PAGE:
Presently Blue Eye stepped out of the water with a wriggling catfish in each hand, giving one to Herio and the other one to Philpott. They were trying figure out how to show that they were properly pleased when the other two howlies climbed out and shared a fish with Blue Eye. The howlies each bit the heads of their respective fish to kill them, and then wolfed down hungry bites, watching to see how Herio and Philpott liked theirs.
“You said you were hungry,” said Philpott, “but are you ready for raw fish, innards and all?”
“I’ve got my flint and striker,” said Herio. “What do you reckon they’ll do if I try to use them?”
Herio handed his fish to Philpott and scraped up a little pile of dry cottonwood leaves, crumbled up some of them and began striking his flint. At once all sixteen howlies crowded in close to watch every single move he made. He blew a faint stream of his breath where his sparks were landing.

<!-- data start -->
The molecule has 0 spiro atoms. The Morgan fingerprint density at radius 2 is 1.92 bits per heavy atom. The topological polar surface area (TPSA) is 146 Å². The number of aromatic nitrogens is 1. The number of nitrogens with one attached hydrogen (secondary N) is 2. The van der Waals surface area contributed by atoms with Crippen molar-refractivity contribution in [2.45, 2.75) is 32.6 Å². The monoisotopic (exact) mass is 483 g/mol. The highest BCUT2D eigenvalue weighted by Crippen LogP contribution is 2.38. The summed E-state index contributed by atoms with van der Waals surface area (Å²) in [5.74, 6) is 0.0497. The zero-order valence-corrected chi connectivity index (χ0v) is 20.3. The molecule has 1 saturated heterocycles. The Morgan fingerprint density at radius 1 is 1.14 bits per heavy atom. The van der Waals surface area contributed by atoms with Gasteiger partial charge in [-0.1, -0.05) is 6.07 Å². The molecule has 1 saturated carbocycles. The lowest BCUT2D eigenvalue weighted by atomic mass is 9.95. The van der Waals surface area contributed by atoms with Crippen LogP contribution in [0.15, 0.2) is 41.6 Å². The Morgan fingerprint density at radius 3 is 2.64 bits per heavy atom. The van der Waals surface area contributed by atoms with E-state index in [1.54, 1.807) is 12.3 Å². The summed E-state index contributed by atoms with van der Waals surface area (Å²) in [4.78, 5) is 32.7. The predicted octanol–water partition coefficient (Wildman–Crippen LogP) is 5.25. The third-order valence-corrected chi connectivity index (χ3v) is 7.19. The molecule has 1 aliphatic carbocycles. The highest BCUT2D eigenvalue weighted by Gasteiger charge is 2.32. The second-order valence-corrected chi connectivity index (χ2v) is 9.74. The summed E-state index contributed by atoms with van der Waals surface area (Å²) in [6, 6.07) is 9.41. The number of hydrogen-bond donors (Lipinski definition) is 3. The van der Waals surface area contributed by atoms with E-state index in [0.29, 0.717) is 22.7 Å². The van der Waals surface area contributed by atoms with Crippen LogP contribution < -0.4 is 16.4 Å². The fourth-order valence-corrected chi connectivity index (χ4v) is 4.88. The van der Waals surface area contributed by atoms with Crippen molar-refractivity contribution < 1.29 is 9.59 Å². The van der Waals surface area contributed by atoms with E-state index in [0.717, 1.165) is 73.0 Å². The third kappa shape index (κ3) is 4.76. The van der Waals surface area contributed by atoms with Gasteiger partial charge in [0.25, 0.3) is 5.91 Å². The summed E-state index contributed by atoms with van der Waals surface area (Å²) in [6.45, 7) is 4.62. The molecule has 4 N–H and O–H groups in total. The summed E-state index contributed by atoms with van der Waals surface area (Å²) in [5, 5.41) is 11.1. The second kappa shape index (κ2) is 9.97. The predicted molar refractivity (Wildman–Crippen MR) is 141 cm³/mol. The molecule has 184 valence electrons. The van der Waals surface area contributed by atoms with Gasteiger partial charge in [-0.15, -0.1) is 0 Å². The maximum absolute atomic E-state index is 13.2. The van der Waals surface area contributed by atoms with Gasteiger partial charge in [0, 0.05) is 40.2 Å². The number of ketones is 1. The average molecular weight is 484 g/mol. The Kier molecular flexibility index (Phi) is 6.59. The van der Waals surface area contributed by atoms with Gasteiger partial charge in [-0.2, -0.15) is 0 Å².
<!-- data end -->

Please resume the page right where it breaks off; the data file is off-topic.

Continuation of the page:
Suddenly the howlies gasped and backed away wide eyed at the first curl of smoke. Herio kept striking and huffing as they crept back close to see. Directly he was feeding twigs into the first wee flame. Philpot took his knife and cleaned the fish. He paused at the sight of a female with a toddler on her hip, eyeing where the fish head and entrails had just dropped into the leaves. When he held them out to her, she snatched them away at once, shared them with her child and hunkered back to the fire, licking her fingers. Herio impaled the first fish and held it into the flames. Blue Eye waddled in close, craning to behold in wonder the fish in the flames and then Herio’s face, then his hands and then the sizzling fish again.
“Mmm!” said Herio, sampling the fish. He held out a pinch of it to Blue Eye.
Blue Eye gaped in awe and put the fish into his mouth for a thoughtful moment. “Vooove!” he boomed. “Oooooh!”
Herio and Philpott had no sooner divvied out all their catfish than they found themselves being plied with more wriggling fish. After an unexpectedly long meal, Herio and Philpott caught each other’s eye, rose without a word and made their way back to their cave with all sixteen howlies following reverently on their heels.
Carol Marrs Phipps and Tom Phipps